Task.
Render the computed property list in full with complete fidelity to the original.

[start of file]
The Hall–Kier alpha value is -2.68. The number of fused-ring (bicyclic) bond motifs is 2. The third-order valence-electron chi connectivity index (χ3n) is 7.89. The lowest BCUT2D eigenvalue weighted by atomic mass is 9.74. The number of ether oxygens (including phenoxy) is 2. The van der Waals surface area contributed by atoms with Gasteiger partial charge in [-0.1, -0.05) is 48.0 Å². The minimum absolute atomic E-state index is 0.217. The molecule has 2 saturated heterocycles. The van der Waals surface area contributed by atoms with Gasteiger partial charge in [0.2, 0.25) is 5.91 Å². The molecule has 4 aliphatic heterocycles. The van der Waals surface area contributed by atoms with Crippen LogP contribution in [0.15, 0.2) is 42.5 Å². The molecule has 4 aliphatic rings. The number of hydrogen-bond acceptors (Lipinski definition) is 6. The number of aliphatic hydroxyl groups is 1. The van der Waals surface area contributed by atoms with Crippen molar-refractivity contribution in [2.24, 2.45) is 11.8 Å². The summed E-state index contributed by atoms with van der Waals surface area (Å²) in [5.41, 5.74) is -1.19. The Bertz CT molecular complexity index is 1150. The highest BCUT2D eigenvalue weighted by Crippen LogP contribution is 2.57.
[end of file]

The Hall–Kier alpha value is -2.68. The number of fused-ring (bicyclic) bond motifs is 2. The third-order valence-electron chi connectivity index (χ3n) is 7.89. The lowest BCUT2D eigenvalue weighted by atomic mass is 9.74. The number of ether oxygens (including phenoxy) is 2. The van der Waals surface area contributed by atoms with Gasteiger partial charge in [-0.1, -0.05) is 48.0 Å². The minimum absolute atomic E-state index is 0.217. The molecule has 2 saturated heterocycles. The van der Waals surface area contributed by atoms with Gasteiger partial charge in [0.2, 0.25) is 5.91 Å². The molecule has 4 aliphatic heterocycles. The van der Waals surface area contributed by atoms with Crippen LogP contribution in [0.15, 0.2) is 42.5 Å². The molecule has 4 aliphatic rings. The number of hydrogen-bond acceptors (Lipinski definition) is 6. The number of aliphatic hydroxyl groups is 1. The van der Waals surface area contributed by atoms with Crippen molar-refractivity contribution in [2.24, 2.45) is 11.8 Å². The summed E-state index contributed by atoms with van der Waals surface area (Å²) in [5.41, 5.74) is -1.19. The Bertz CT molecular complexity index is 1150. The highest BCUT2D eigenvalue weighted by Crippen LogP contribution is 2.57.